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Showing posts from November, 2021

Teeming With Tigers, India Needs To Manage Their Population

India is facing a serious 'problem of plenty'. Rising tiger population in many parts of the country is creating conflict zones. And the tiger- human clashes are going up, alarmingly in many landscapes. The Union ministry of environment, forest and climate change (MoEFCC) needs to take initiatives to control the situation. Fifty years after the project tiger as India moves on from dwindling tiger population to surplus numbers of the big cats,  the nation needs an active tiger population management plan. As MoEFC&C yet to  become proactive, a team of  tiger catchers continue to carry out search operations for the past over five months to  capture a tigress with four cubs. Thge team members are  scanning Tadoba Andhari Tiger Landscape in Vidarbha region of Maharashtra, grappling with the issue of over population of 200 tigers. As many as 53 people lost their lives in Chandrapur in 2022 in tiger attacks while 14 tigers have also died from January 2022 to January this year. This

Bird Festival Begins in Bhigwan

  Bhigwan Bird Sanctuary (BBS) has come alive in a riot of colours. Thousands of resident and migratory birds have flocked the backwaters of the Ujani dam built downstream of river Bhima. For years, flamboyance of flamingos has been attracting a large number of tourists . The greater flamingo (Phoenicopterus roseus) is the most widespread and largest species of the flamingo family. It is found in Africa, the Indian subcontinent, the Middle East, and in southern Europe. As the birds stand on the pink lanky legs,  wildlife photographers click in frenzy to  catch the  best of the moves made by  them. Local guides call flamingo the “tiger” of Bhigwan as most of the people come here especially for this bird. Charm of B&W : Black Headed Ibis   Vying for the attention of the tourists, there are over 300 species of birds - both residents and migratory- in Bhigwan. Winter beckons birds' migration  to the backwaters of the dam as they  chirp, cheep , sing, shriek hoot and make all sorts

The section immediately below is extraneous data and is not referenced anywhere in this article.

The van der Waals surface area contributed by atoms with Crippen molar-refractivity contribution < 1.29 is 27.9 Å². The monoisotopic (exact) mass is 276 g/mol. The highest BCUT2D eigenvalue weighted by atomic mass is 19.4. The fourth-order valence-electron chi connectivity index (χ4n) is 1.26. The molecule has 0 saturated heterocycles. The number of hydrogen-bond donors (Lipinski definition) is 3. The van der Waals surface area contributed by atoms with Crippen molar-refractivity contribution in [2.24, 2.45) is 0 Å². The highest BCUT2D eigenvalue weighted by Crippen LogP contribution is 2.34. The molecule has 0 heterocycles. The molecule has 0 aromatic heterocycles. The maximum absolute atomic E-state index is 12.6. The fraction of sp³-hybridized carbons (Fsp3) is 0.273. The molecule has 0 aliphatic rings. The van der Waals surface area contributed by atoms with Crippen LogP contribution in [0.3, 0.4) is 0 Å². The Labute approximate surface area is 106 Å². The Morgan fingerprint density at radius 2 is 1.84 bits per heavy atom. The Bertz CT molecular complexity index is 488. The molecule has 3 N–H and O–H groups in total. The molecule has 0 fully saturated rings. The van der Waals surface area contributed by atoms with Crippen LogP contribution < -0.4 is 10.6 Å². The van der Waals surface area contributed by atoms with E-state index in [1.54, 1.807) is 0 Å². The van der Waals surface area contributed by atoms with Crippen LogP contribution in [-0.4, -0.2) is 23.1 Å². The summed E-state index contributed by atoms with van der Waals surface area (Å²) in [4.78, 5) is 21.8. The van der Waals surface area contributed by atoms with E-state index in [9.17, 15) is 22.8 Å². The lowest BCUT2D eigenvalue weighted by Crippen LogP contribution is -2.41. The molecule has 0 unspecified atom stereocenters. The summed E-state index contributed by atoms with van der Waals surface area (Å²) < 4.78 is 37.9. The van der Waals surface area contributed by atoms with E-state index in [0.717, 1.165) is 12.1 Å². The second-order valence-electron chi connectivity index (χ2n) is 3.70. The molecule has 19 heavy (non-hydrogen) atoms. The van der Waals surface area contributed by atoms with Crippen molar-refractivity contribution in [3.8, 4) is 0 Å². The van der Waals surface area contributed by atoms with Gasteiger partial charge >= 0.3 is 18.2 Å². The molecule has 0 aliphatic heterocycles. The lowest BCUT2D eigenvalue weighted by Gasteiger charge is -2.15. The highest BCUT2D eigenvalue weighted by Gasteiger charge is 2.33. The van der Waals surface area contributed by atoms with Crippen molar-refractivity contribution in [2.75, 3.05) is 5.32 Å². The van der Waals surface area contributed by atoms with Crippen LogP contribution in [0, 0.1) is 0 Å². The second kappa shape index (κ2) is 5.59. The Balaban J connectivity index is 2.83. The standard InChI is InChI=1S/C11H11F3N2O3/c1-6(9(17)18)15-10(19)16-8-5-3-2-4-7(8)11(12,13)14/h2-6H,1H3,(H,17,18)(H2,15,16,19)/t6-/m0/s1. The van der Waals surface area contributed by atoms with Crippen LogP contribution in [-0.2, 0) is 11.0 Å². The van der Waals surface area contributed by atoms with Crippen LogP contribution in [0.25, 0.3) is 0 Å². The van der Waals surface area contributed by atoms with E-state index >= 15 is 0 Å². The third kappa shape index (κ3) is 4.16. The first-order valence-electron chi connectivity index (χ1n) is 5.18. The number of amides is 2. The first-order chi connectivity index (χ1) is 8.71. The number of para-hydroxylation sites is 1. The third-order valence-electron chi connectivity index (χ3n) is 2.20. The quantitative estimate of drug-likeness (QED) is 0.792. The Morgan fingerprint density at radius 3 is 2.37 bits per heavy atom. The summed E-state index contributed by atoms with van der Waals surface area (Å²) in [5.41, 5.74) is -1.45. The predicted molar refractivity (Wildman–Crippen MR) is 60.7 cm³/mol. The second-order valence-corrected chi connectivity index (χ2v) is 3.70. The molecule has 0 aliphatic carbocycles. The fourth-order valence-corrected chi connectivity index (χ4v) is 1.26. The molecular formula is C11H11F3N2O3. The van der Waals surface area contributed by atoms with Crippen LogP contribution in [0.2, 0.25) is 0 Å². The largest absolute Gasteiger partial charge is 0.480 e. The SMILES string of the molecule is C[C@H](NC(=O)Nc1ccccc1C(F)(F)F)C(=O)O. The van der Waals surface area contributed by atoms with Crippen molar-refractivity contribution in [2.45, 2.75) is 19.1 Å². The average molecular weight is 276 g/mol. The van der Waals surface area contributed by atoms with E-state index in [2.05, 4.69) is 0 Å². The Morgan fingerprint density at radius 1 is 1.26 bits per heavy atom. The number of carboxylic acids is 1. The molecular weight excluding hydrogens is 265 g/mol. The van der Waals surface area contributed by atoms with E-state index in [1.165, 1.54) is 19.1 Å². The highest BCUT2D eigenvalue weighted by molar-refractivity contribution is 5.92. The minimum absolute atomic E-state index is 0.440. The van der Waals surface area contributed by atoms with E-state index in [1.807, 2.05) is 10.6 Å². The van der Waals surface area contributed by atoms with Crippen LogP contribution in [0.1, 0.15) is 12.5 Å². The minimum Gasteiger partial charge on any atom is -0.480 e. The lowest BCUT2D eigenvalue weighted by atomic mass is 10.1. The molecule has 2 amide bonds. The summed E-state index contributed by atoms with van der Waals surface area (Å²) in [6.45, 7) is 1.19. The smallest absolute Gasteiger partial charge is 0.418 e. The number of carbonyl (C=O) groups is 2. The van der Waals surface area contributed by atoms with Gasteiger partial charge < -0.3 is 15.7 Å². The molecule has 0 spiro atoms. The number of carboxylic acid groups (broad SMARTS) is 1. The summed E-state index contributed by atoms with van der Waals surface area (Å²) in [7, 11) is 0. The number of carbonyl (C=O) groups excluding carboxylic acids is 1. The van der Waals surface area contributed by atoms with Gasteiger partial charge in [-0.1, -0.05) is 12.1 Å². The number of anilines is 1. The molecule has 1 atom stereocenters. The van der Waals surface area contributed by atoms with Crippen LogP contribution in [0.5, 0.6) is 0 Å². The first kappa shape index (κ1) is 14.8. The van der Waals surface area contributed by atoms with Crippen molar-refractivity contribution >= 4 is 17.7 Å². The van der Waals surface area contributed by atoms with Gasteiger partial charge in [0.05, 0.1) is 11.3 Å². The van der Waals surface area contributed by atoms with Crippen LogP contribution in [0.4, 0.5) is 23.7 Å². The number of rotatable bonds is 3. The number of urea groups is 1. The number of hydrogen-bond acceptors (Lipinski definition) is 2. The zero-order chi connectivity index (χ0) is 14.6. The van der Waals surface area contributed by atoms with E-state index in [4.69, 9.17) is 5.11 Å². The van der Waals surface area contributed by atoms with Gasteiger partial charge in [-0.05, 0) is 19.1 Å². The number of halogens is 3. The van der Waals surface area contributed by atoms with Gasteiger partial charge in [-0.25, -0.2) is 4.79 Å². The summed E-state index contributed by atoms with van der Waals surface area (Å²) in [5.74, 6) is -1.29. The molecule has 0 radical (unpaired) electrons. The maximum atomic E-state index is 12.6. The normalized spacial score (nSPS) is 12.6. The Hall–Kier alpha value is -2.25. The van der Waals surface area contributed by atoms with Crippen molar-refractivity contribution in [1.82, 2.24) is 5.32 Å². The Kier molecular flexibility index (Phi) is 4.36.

Midst Extinction Fear, Search Begins for Caracal in MP

Madhya Pradesh is searching for carcal, a cat fastheading towards extinction in India. Known for its elusive nature, caracal is foundmostly  in Rajasthan, Kutch in Gujarat and perhaps, parts of Madhya Pradesh around Chambal ravines. Though nocaracal has been sighted for long in MP, efforts are on to spot  them in and around Kuno Palpur National Park  in Sheopur district bordering Rajasthan. CameraTraps in Kuno The Wildlife Institute of India (WII) and thestate forest department are trying to locate caracal by placing cameratraps   in the jungle. Few years ago, there were reports in Hindi media in Sheopur about sightings of caracal  but it couldnot be confirmed.  However, theneighbouring Ranthambhore national park is home to some of these fascinatingcats. The park is located in Sawaimadhopur district .Besides, the cat isbelieved to  be spread in Karoli  and Dholpur districts  of Rajasthan also. In October this yearphotographic evidence of the endangered cat was reported from Kumbhalgar

Death of a Superstar Highlights Signifiance of Tiger Corridors

                                                          A superstar-tiger of Panna National Park popularly known as Hira was poached. Code named 234-31,Hira was about 2 years of age and was perhaps headed towards Ranipur wildlifesanctuary in Chitrakoot Uttar Pradesh when he was electrocuted and de-skinned brutally by the poachers. For thousands of tourists and wildlife photographers,Hira along with his sibling Panna assumed a status of superstars because of thefrequent sightings and the photo opportunities they provided to the visitors of Akola wildlife tourist zone in the buffer area of the park.  They were born in November 2019 to Tigress P234 in her third litter. Panna,  the sibling of Hira, is still entertaining  the tourists.  Tiger Unsafe Outside  Protected Area As Hira was radio collared, his whereabouts were known tothe forest department. But tigers are not monitored on an hourly or day to daybasis. After leaving the Akola zone on July 24 , Hira remained in Panna’s  north di